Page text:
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is parallel to the secant PQ, the section again, as in L, and in the case of fig. 2, seeing that DG is parallel to PQ cutting the opposite sections, meeting the opposite section, as in L, and meeting in both cases, ZH in X, and PK in G.

And since PQ, see fig. 1 and 2, is bisected by the diameter HZ, it is ordinately applied to that diameter (32. 1 Sup.), therefore DL, parallel to PQ, is ordinately applied to the same diameter, and is therefore bisected by it (31. 1. Sup.), and so DX is equal to LX; and because of the equiangular triangles QHZ and DXZ, QH is to HZ, as DX is to XZ (4. 6 Eu.), and because of the equiangular triangles ZHP and ZXG, HZ is to HP, as XZ is to XG (by the same), therefore, by equality, QH is to HP, as DX is to XG (22. 5 Eu.) ; whence, QH being equal to HP, DX is equal to XG (Cor. 13. 5 Eu.) ; but DX is above proved to be equal to LX, therefore XG and XL are equal (. x. 1. 1. Eu.), part and whole, which is absurd ; therefore no right line drawn through H, except KH is a diameter of the section, and of course KH is a diameter.

Cor. 1. Hence a diameter of a conick section, passing through the concourse of two tangents, bisects the right line joining their contacts.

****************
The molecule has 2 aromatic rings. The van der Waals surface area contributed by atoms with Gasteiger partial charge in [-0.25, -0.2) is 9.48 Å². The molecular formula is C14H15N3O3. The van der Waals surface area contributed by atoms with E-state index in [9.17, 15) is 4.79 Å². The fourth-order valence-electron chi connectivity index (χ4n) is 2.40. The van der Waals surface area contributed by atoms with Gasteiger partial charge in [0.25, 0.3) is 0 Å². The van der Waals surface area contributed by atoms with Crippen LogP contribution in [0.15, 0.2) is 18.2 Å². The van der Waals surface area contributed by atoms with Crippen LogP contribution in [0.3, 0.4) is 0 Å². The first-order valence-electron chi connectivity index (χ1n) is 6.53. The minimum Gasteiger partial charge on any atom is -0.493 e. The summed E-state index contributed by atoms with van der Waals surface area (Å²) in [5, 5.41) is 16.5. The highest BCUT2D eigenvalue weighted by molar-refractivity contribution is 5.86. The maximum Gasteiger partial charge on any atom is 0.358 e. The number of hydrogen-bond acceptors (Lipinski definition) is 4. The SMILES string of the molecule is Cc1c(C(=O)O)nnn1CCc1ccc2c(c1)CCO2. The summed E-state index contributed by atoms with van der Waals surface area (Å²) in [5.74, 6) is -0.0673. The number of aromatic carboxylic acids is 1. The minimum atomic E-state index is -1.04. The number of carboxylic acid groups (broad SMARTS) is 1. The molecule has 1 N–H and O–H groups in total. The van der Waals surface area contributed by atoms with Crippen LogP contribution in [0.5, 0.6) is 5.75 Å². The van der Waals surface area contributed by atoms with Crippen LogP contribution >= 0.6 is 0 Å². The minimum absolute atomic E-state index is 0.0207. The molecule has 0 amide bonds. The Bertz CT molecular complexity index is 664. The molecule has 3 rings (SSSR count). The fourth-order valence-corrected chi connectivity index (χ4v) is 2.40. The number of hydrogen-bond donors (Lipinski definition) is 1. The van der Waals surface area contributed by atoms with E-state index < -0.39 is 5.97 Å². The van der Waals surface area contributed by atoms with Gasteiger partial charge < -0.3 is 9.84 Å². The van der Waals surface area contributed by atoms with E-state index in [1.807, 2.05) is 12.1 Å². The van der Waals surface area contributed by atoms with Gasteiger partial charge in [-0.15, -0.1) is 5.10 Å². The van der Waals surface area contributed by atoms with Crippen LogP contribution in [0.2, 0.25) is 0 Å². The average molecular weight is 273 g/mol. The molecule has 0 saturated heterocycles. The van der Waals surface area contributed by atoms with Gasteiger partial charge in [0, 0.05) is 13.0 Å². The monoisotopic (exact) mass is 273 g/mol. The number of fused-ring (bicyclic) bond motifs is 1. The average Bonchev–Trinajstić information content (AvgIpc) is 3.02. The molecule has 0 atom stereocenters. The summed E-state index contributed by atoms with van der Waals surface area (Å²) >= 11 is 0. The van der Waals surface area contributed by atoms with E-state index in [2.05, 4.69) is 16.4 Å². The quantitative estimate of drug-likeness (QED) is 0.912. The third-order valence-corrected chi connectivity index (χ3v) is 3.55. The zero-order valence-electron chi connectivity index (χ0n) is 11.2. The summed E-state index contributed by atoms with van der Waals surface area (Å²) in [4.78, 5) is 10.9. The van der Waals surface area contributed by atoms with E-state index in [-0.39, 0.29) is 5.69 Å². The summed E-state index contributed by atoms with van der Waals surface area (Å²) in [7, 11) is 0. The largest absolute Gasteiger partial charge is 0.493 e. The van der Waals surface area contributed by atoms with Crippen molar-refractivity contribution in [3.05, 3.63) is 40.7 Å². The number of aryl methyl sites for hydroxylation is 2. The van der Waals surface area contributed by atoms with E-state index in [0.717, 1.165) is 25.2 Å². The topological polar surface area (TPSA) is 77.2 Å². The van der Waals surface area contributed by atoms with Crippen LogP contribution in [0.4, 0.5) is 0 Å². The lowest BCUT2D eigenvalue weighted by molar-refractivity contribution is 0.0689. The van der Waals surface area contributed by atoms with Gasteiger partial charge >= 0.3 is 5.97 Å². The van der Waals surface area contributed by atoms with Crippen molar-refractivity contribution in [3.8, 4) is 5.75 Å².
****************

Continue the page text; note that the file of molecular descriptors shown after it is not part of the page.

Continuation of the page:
For if the diameter divided it unequally, a right line drawn from the concourse to bisect it, being (by this proposition), a diameter, there would be two diameters passing through the concourse of the tangents, and therefore two centres, which is absurd.

Cor. 2. If two right lines, touching a conick section or opposite sections, meet each other; their concourse is in the diameter of the section, which bisects the right line joining their contacts.

For the right line joining the contacts is not a diameter, for if it were, the tangents would be parallel (30. 1 Sup.), if therefore the diameter, bisecting the right line joining the contacts, did not pass through the concourse of the tangents, the diameter passing through the concourse of the tangents, would not bisect the right line joining the contacts, contrary to the preceding corollary.

39

PROP. L. THEOR.

If from a vertex of each of two conjugate diameters (CP and Co,

see fig. 1 and 2), ordinates (PH and OT), be drawn to a third diameter (DG); the square of the segment (CT), of the third diameter (DG), between the centre and either ordinate in ellipses, or between the centre and that drawn from the vertex of the second diameter in hyperbolas, is equal to the rectangle ( DHG), under the segments of that third diameter, between the other ordinate and its vertices. And, in hyperbolas, the square of the segment (CH, see fig. 2), of the same third diameter between the centre and ordinate drawn from the vertex of the transverse diameter ( CP), is equal to the sum of the squares of the semidiameter (CG), to which the ordinates are drawn, and the segment (CT), of the same diameter, between the centre and the other ordinate.